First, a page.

FAFSA Calculator | EFC Calculator

FAFSA.com is not affiliated with the Department of Education. The FAFSA can be filed for free, without professional assistance at www.fafsa.ed.gov.

The Free Application for Federal Student Aid calculates student aid based on a variety of information collected during the application process. This information-heavy calculation makes estimating aid difficult for students and families. To help families plan, FAFSA calculators like the Expected Family Contribution (EFC) calculator from College Toolkit are available to estimate how much aid a student could receive.

How your aid is calculated

The basic formula below is how financial aid is determined for each student. While the equation is fairly simple, calculating each piece of the equation is where this gets tricky.

  Cost of Attendance (COA)
- Expected Family Contribution (EFC)
= Financial Need

Calculating Cost of Attendance

Cost of Attendance is different at each school and is based on the total expenses a student will incur. This includes tuition, room and board, fees, and anything else a school requires from students. For example, if a school requires a laptop, this figure will be built in to a school's COA.

All Title IV schools are now required to have a Net Price Calculator on their websites to help families determine the cost of attending that school. To find out what the cost of attendance is for your school, look for your school's Net Price Calculator.

Calculating Expected Family Contribution

Eligibility for federal aid (and some institution or state-specific aid) is largely determined by a student's Expected Family Contribution (EFC). The EFC is the amount that a family is expected to contribute toward college costs and is based on several factors including income, assets and number of dependents. This figure is subtracted from a school's Cost of Attendance (COA) to determine the remaining financial need. If you want to find out what your EFC is, an EFC calculator can help.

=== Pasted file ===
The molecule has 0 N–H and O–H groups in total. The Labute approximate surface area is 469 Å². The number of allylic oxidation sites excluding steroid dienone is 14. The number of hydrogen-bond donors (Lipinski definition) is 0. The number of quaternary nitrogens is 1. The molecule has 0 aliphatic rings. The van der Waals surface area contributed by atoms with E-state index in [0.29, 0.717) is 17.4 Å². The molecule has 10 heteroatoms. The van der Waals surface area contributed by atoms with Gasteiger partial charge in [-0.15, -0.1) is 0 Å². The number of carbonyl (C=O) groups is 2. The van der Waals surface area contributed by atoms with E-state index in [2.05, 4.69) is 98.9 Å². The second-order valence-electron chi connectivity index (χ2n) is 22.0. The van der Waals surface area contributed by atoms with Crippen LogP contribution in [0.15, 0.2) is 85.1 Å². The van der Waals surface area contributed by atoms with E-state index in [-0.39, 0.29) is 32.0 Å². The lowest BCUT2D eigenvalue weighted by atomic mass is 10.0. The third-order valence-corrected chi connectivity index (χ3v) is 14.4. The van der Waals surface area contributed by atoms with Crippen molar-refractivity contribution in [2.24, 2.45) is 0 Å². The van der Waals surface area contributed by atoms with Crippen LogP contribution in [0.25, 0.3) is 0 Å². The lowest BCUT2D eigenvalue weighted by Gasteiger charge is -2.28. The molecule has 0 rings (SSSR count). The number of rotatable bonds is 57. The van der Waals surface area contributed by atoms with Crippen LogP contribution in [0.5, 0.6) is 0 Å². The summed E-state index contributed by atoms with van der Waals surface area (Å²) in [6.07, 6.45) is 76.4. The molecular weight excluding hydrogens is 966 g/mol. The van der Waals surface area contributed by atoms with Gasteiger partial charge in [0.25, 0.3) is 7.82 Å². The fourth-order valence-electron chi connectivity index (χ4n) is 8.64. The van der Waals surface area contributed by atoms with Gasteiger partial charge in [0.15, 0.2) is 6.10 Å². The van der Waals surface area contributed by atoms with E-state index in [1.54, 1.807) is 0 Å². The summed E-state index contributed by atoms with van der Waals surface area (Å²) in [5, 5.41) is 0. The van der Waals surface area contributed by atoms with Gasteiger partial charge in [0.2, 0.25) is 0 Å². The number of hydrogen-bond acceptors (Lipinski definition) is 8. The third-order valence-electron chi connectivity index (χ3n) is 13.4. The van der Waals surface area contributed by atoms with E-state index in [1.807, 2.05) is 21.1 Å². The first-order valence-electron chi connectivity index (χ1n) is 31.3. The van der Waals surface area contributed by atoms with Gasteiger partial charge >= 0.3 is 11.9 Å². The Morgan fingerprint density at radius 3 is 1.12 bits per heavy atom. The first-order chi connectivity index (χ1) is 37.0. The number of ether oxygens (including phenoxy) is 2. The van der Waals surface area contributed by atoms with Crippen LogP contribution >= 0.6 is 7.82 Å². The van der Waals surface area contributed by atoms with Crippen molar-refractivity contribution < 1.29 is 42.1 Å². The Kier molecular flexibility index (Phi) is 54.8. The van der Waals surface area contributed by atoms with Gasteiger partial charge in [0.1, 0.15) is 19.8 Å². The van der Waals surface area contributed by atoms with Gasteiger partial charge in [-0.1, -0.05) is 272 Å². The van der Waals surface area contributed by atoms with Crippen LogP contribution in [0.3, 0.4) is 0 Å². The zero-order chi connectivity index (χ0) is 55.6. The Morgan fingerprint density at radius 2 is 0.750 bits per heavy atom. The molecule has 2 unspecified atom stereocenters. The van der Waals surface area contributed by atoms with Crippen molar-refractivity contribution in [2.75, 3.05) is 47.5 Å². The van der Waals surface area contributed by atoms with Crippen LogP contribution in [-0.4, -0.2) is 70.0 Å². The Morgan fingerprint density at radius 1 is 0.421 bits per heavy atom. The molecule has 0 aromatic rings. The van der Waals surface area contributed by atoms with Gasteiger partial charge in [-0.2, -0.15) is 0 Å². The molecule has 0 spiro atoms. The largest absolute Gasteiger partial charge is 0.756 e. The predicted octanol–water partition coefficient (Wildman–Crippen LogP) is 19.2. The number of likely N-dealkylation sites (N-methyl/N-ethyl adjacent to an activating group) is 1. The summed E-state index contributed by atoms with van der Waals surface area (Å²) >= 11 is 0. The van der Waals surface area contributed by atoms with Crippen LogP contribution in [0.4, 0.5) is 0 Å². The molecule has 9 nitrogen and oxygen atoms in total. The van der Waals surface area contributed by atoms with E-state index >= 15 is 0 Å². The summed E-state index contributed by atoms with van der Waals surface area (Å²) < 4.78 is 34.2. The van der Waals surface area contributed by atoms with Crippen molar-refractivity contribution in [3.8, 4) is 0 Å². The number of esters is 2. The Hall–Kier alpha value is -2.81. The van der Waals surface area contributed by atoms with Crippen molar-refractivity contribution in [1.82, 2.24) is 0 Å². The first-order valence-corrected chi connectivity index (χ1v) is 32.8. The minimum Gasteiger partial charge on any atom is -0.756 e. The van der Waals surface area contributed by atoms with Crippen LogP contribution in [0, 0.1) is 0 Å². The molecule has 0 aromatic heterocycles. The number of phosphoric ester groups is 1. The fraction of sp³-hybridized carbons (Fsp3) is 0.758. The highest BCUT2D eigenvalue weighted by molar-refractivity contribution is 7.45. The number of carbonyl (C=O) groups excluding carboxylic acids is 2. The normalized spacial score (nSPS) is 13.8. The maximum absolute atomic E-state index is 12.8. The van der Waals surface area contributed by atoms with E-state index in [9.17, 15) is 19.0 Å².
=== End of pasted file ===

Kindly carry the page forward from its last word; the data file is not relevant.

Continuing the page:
Determining Financial Need

Financial need is the gap between what college costs and what a family can afford. This gap is where the FAFSA comes in. Most financial aid is awarded based on financial need, including the following federal financial aid options:

Federal need-based aid does not always cover a family's financial need. In these cases, students and parents have a few more options. Federal aid is still available in the form of Direct Unsubsidized Stafford Loans and Graduate PLUS/Parent PLUS loans. Additionally, families can fill the gap with private student loans.